The work of the negative is seen as especially strong in those patients who demonstrate “pregenital fixation … the fragility … of the ego’s defenses which are both rigid and in danger of breaking down … the prevalence of splitting …the fore-closure of symbolic formation, absence of capacity for representation … object relations marked by an intolerance of separation” (page 131). The classic psychoanalytic model links neurotic repression acting on preconscious word-representations of unallowed satisfactions which themselves are tied to unconscious wordless memories of satisfactions/phanatsies in the Ucs. But this model already presupposes a level of organization which is belied by the facts of perversion, psychosomatosis, negative hallucination, and psychosis. Here repression can act directly, more in the form of disavowal to “erase” (“white-out”) whole segments of perception, and can interfere with memory of analytic work or even words spoken in analytic sessions. Such intense anxiety occurs that such a patient, in Dr. Green’s words, “will be overwhelmed if the object (analyst) is no longer there … and [even when there] … is threatened by a kind of hallucinatory (negative) realization … which affects the quality of the transference … the return of the repressed [is seen as] a fulfilling actualization. The connotation of restitutive repetition is not recognized in the transference which seems to unfold with the atmosphere of a trauma is in full swing.” The analysis then “is more a question of a return of a psychic event needing to be exhausted.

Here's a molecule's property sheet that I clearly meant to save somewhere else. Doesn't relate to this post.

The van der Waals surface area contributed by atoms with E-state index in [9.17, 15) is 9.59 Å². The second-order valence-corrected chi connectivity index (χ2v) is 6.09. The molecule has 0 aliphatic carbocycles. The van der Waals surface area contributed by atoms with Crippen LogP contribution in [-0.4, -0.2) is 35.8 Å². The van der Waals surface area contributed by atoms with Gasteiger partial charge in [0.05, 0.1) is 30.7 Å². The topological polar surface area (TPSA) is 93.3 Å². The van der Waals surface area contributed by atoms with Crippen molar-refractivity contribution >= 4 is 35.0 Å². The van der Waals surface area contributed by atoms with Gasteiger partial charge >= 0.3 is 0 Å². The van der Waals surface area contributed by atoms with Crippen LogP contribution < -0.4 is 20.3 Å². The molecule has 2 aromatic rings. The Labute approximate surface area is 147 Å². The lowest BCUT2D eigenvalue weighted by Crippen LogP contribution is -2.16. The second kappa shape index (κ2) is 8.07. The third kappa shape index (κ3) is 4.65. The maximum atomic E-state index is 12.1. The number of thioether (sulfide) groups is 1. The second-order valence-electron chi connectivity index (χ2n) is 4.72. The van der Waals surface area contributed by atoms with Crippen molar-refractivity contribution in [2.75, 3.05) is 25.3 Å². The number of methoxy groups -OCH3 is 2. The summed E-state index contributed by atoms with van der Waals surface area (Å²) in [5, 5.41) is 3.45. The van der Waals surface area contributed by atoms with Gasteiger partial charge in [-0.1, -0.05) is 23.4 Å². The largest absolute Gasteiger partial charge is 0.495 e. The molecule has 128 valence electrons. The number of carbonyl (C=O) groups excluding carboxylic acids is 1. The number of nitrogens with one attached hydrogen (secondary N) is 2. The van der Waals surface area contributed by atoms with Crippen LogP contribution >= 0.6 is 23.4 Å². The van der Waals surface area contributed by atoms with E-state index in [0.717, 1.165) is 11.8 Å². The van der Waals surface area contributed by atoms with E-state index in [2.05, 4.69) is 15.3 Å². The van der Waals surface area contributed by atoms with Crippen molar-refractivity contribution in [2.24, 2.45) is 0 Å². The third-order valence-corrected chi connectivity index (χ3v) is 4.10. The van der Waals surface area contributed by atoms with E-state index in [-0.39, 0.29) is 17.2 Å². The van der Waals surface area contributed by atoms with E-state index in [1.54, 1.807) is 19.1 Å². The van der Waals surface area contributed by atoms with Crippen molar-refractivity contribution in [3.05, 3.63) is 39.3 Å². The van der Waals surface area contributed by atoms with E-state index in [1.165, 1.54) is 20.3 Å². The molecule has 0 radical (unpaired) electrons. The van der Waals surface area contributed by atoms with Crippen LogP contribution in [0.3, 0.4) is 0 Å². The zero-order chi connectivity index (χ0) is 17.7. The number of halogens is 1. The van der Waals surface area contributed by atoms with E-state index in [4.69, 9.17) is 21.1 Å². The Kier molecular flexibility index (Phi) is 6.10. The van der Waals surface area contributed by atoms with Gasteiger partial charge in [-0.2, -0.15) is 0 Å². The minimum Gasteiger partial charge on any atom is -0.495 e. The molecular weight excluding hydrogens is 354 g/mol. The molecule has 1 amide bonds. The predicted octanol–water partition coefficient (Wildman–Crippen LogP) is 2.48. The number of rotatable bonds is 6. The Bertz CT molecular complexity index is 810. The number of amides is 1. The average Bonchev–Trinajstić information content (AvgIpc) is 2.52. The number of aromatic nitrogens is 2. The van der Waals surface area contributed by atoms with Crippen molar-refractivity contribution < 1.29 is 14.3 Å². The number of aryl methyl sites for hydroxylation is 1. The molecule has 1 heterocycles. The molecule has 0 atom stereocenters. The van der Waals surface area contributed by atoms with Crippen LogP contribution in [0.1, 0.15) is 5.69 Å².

Jorgen Luis Maldonado expounds on the negative as it pertains to the analyst-analysand relationship particularly in narcissistic patients. Such a patient is one who in his damaged state, identifies with the phallus which is seen as having absolute value. The therapeutic relationship and the analyst himself are seen intrinsically as threatening his defensive phantasies of perfection and elicit an effort to destroy. “The patient asks the analyst for help, but….this overt request is transformed into something different which consists in emphatically denying the existence of the object (page 188)” The result is a trench warfare in which the analysand attempts to demolish and destroy the analyst and his understanding.
These articles are, for the most part, quite theoretical. Often these theories deal with mental events that are beyond and before language. I have some doubt as to how much we can meaningfully conceptualize about a world that is without or before words. To my mind, Winnicott’s ability to use elliptical poetic forms to describe primitive and disturbed mental states seems somehow particularly fitting and useful. And finally our work as psychoanalysts is more poetry than science, more heart than philosophy.
As different as these authors are it would appear that they all sense something is missing (negated?) from our understanding of our more afflicted patients. An examination of negation in all its forms (the death instinct?) and the significant ways this process interferes with an accommodation to reality and the capacity to grow is clearly needed. This volume should stir the reader’s interest and imagination and will hopefully lead to even more fruitful understanding of Freud and psychoanalysis as it is practiced today.